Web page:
IMG_3010

Independently published stories range in quality, from pamphlets stapled together to hardcover books; but all need independent outlets like New Beacon to provide a market.

Other reading texts came from independent and community publishers, such as Centreprise, the Peckham Publishing Project, or the one I found this time from a group called Brockwell Books. Often these books were “home-made” in quality, created by teachers or even by the students themselves. These are not the kinds of books that are found in mainstream bookstores, or even in places like the British Library—their fragile nature means that few exist anymore, making New Beacon a critical resource. I also found a book of poetry, written by a 14-year-old British Bangladeshi girl, Faryal Mirza, and published in 1987 to an unusually high standard for a self-published book. It still has its original dust jacket, with the photograph of Mirza looking seriously out of glasses she probably would prefer to forget now.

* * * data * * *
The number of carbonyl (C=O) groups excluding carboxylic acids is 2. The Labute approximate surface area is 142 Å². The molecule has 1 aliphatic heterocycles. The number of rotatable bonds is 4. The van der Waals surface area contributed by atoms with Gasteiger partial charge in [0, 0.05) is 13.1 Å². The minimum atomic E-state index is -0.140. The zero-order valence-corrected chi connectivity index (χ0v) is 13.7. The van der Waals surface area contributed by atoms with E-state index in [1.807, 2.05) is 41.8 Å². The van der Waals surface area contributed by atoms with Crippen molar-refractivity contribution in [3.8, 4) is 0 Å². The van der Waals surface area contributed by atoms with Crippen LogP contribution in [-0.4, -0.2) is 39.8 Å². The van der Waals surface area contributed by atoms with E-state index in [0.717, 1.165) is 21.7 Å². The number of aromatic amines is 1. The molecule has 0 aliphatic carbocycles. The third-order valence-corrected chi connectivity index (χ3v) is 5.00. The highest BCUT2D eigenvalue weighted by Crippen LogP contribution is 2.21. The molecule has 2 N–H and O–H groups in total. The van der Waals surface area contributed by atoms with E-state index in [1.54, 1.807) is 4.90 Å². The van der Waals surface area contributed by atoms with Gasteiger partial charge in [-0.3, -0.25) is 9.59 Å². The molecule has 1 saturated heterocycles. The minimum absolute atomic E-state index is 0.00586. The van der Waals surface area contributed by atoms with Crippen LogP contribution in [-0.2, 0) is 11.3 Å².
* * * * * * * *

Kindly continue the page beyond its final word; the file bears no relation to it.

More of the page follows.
IMG_3012

This book, published by New Beacon Press, “is intended for use in schools and colleges or for individual and collective study.”

At New Beacon I’ve also found Black history, both older works published by New Beacon, such as Roxy Harris’s Being Black (complete with study questions and vocabulary), and more recent works of the kind that too quickly go out of print. This is one of the key features of an independent bookstore like New Beacon—books that either never reach the mainstream chains or are only available for a few months are much easier to obtain at an independent bookstore. Clive Gifford’s The Empire Windrush (Colllins Big Cat: 2014), Errol Lloyd’s Celebrating Black History (Oxford Reading Tree 2007) and Dan Lyndon’s Resistance and Abolition (Franklin Watts 2014) are all still available, but have you ever seen them in a bookshop? I found all three on Saturday.

IMG_3014

Black History texts such as these go out of print quickly–and often are not replaced by anything else.

New Beacon also had books that preserve and teach history in other ways. For example, I bought one of photographer Joan Solomon’s beautiful multicultural books from her The Way We Live series, first published in the 1980s. Sweet-Tooth Sunil is a story of a British family celebrating Diwali; other books in the series include Sikh, Jewish, Caribbean, Chinese, and Japanese families.

IMG_3011

Solomon did a series of photo picture books in Britain’s multicultural communities.